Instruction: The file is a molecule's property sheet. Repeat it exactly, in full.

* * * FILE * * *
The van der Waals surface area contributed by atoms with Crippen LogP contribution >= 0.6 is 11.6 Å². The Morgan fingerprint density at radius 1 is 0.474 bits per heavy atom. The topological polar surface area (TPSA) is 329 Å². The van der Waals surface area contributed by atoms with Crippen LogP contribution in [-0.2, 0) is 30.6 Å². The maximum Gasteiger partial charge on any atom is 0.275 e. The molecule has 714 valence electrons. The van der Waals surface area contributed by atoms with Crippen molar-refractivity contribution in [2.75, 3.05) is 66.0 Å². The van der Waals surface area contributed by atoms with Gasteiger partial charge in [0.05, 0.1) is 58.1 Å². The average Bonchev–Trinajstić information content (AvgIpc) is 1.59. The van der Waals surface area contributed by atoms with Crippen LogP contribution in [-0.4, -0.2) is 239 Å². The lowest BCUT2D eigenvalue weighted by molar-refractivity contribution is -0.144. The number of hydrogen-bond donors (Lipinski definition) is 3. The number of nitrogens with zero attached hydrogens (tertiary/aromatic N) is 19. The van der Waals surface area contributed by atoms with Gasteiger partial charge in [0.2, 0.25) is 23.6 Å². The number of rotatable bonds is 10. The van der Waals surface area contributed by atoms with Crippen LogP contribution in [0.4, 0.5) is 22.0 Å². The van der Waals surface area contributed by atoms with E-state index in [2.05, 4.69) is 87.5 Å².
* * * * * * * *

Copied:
The van der Waals surface area contributed by atoms with Crippen LogP contribution >= 0.6 is 11.6 Å². The Morgan fingerprint density at radius 1 is 0.474 bits per heavy atom. The topological polar surface area (TPSA) is 329 Å². The van der Waals surface area contributed by atoms with Crippen LogP contribution in [-0.2, 0) is 30.6 Å². The maximum Gasteiger partial charge on any atom is 0.275 e. The molecule has 714 valence electrons. The van der Waals surface area contributed by atoms with Crippen molar-refractivity contribution in [2.75, 3.05) is 66.0 Å². The van der Waals surface area contributed by atoms with Gasteiger partial charge in [0.05, 0.1) is 58.1 Å². The average Bonchev–Trinajstić information content (AvgIpc) is 1.59. The van der Waals surface area contributed by atoms with Crippen LogP contribution in [-0.4, -0.2) is 239 Å². The lowest BCUT2D eigenvalue weighted by molar-refractivity contribution is -0.144. The number of hydrogen-bond donors (Lipinski definition) is 3. The number of nitrogens with zero attached hydrogens (tertiary/aromatic N) is 19. The van der Waals surface area contributed by atoms with Gasteiger partial charge in [0.2, 0.25) is 23.6 Å². The number of rotatable bonds is 10. The van der Waals surface area contributed by atoms with Crippen LogP contribution in [0.4, 0.5) is 22.0 Å². The van der Waals surface area contributed by atoms with E-state index in [2.05, 4.69) is 87.5 Å².